Literary or Genre?


During this period of social isolation, I am sure many of you have lists of reading to get through. Now is the perfect opportunity to get around to those classics or bestsellers that you may have been meaning to read for years. When creating a reading list for one’s self, however, many readers can feel torn between choosing literary classics and award winners they are told to read, or ‘guilty’ works of genre fiction.

Today I would like to discuss the differences between literary and genre fiction, as well as the spectrum between the two and how these concepts are unhelpful to readers. To be clear, this exploration of the two concepts is not to criticise authors or proponents on either end of this spectrum but to empower readers to make their own choices.

What makes a work of fiction a ’literary’ or ‘genre’ piece?

Literary fiction, in general, encompasses works that are regarded as having literary (artistic) merit. Authors of literary fiction are judged successful by acclaim and patronage from established literary organisations, critics and other literary authors.

On the other hand, genre fiction encompasses works that fit into one or more genres to easily appeal to fans of that genre. Most often genre fiction and commercial fiction become synonymous with each other; book sales being the usual measure of success for genre authors.

Stereotypes of each form include that literary fiction is identifiable by complicated prose, social commentary and intricate character-based concepts whereas genre works are easy to read plot-based page-turners. These stereotypes have created an ongoing debate among writers, critics and the publishing community. Commonly held views are that literary fiction is ‘superior’ or that genre fiction caters better for ‘what readers want’. A third view is that good genre fiction has as much merit as so-called literary fiction.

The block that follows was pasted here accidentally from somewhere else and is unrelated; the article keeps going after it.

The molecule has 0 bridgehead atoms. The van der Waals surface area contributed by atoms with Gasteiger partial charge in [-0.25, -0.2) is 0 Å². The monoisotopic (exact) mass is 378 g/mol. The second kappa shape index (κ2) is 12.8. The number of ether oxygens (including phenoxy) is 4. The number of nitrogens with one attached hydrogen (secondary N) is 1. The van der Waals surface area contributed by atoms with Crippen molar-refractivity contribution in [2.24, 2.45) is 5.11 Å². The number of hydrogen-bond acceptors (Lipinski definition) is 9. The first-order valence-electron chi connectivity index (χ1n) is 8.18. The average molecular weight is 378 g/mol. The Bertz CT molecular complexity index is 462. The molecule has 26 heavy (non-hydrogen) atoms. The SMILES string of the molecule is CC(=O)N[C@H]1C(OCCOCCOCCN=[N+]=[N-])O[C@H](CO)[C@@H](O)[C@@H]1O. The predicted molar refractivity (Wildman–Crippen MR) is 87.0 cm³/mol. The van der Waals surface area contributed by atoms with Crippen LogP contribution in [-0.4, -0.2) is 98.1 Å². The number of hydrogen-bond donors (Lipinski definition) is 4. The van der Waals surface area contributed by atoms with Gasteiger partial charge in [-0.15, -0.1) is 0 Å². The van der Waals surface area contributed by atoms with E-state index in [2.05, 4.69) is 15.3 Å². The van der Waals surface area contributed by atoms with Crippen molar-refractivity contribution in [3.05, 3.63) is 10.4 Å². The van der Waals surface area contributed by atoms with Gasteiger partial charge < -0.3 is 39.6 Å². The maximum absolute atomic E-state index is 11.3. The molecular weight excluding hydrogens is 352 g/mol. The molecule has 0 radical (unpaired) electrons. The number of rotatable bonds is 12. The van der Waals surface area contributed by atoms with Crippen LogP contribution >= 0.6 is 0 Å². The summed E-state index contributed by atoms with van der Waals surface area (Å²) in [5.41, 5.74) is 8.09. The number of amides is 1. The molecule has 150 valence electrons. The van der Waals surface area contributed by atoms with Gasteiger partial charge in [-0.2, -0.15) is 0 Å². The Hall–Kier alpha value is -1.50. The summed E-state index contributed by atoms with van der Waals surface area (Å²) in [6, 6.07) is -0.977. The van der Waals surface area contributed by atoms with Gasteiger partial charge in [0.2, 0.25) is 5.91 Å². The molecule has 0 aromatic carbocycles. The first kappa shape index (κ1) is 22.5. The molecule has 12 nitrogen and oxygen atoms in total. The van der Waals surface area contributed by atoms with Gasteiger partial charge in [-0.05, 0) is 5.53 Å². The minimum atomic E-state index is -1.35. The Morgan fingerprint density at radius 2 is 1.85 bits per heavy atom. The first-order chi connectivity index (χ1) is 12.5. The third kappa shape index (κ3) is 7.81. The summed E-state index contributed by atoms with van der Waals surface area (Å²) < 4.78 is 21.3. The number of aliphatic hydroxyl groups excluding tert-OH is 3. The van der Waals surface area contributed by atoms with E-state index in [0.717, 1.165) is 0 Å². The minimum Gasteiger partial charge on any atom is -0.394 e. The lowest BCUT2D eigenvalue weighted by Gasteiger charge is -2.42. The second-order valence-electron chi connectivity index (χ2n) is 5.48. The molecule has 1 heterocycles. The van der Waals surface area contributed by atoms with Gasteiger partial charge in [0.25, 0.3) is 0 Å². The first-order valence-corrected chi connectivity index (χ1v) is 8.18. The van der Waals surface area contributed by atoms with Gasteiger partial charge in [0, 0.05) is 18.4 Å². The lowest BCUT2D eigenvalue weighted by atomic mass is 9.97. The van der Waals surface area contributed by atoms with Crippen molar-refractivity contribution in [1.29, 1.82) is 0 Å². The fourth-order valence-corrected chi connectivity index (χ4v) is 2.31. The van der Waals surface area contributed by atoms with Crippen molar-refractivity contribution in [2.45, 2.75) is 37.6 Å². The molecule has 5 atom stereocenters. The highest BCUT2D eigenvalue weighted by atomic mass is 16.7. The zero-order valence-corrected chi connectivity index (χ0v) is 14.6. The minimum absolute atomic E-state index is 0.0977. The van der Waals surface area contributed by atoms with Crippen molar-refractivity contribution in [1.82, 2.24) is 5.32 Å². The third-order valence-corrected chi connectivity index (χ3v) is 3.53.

It is not my intention to repeat that debate with my views. Readers should not be made to feel that genre fiction is a guilty pleasure. Nor should they misunderstand what makes a work of fiction ‘great’. The primaeval reason we consume stories is for emotional knowledge and understanding of our world. Each reader will be looking for different emotional experiences and will respond to how they are conveyed in different ways.

Some readers will gravitate towards more literary themes and styles. Others want to read for entertainment whilst still experiencing a fictional world that helps them build emotional understanding appropriate to their life. No expert can tell you what you will respond to. Often, you will either enjoy a work of fiction or you won't. What is important is that you most often can’t make yourself feel engaged by a work of fiction that isn’t for you.

If every reader is different, where does that leave us? At the end of the day, literary and genre works are all just books. All good books contain elements of artistic merit as well as ways to engage and entertain a reader. These concepts should never be viewed as mutually exclusive.

Many of the classic 19th century ‘literary’ authors, from Jane Auston and Charlotte Bronte to Charles Dickens and Robert Louis Stevenson wrote in what we would now identify as genres. Equally, a vast array of works identified by their contemporary critics as ‘mere’ genre fiction provide engaging and insightful social commentary.

As a writer, I don’t aim to be either-or. I aspire to create cross-genre entertainment that also engages an audience with originality, profound themes and multidimensional characters. However, I judge my success neither on sales nor acclaim but whether or not I resonate with the ordinary reader out there somewhere, looking to be moved. The labels of ‘literary’ or ‘genre’ are not helpful to me, nor are they for many people at the book store.

As a reader looking to enjoy the experience of consuming fiction, forget the labels. Choose what you want to read. Never be afraid to find new works that may engage you in new ways. Equally, permit yourself to understand that not every book will be for you. Understand to what you respond and search that out. How do you learn to what you respond? By reading, of course. Please stay healthy in this troubling time.


In his next edition of this writing journal, Mr Wainwright will discuss his exciting new work.

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